Wolfram’s book, though, was not aimed at rarefied academic circles. It was trying to communicate a discovery that, so Wolfram believed, has the potential to revolutionize a great many fields of science, philosophy, and culture.

Whether he was right is a complex issue—I tend to think he’s on to something of huge importance, for reasons I’ll explain in a bit—but it’s actually less important than the method that he used to get there. With a clarity unfortunately rare in the sciences these days, he spelled out the key to his method early on in his book:
In our everyday experience with computers, the programs that we encounter are normally set up to perform very definite tasks. But the key idea I had nearly twenty years ago—and that eventually led to the whole new kind of science in this book—was to ask what happens if one instead just looks at simple arbitrarily chosen programs, created without any specific task in mind. How do such programs typically behave? (Wolfram 2002, p. 23)
Notice the distinction here. Ordinarily, computer programs are designed to obey some human desire, whether that desire involves editing a document, sending an email, viewing pictures of people with their clothes off, snooping on people who are viewing pictures of people with their clothes off, or what have you.

That’s the heritage of science as a quest for power over nature: like all other machines, computers are there to do what human beings tell them to do, and so computer science tends to focus on finding ways to make computers do more things that human beings want them to do.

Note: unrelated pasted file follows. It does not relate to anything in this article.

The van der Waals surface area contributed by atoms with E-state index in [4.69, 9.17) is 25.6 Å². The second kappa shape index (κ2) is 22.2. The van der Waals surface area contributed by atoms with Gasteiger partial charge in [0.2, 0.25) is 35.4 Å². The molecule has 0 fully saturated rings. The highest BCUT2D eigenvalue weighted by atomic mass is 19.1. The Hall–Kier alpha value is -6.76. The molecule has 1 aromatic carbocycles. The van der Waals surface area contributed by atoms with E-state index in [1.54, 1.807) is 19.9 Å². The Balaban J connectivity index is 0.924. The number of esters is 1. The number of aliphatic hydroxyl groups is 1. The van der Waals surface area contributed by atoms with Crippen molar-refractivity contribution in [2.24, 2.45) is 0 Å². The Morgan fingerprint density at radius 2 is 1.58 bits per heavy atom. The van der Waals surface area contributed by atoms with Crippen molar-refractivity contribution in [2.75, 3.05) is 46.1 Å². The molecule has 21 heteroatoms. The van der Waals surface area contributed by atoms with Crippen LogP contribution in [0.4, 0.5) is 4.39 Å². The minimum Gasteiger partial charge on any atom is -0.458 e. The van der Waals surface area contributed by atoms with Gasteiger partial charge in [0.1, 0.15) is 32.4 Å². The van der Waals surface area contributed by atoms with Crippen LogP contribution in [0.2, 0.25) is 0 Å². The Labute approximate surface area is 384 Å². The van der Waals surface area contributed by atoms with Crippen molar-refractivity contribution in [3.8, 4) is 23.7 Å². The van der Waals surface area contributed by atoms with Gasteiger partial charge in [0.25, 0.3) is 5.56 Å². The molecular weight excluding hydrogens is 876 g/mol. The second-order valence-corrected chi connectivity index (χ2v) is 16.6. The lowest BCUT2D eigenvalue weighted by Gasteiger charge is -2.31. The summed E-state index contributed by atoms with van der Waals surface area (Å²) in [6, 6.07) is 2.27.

That same logic pervades many fields of contemporary science. The central role of experiment in scientific practice tends to foster that, by directing attention away from what whole systems do when they’re left alone, and toward what they do when experimenters tinker with them.

Too often, the result is that scientists end up studying the effects of their own manipulations to the exclusion of anything else. Consider Skinnerian behaviorism, an immensely detailed theory that can successfully predict the behavior of rats in the wholly arbitrary setting of a Skinner box and essentially nothing else!

The alternative is to observe whole systems on their own terms—to study what they do, not in response to a controlled experimental stimulus, but in response to the normal interplay between their internal dynamics and the environment around them. That’s what Wolfram did. He ran cellular automata, not to try to make them do this thing or that, but to understand the internal logic that determines what they do when left to themselves.

What he discovered, to summarize well over a thousand pages of text in a brief phrase, is that cellular automata with extremely simple operating rules are capable of generating patterns as complex, richly textured, and blended of apparent order and apparent randomness, as the world of nature itself. Wolfram explains the relevance of that discovery:
Three centuries ago science was transformed by the dramatic new idea that rules based on mathematical equations could be used to describe the natural world. My purpose in this book is to initiate another such transformation, and to introduce a new kind of science that is based on the much more general types of rules that can be embodied in simple computer programs. (Wolfram 2002, p. 1)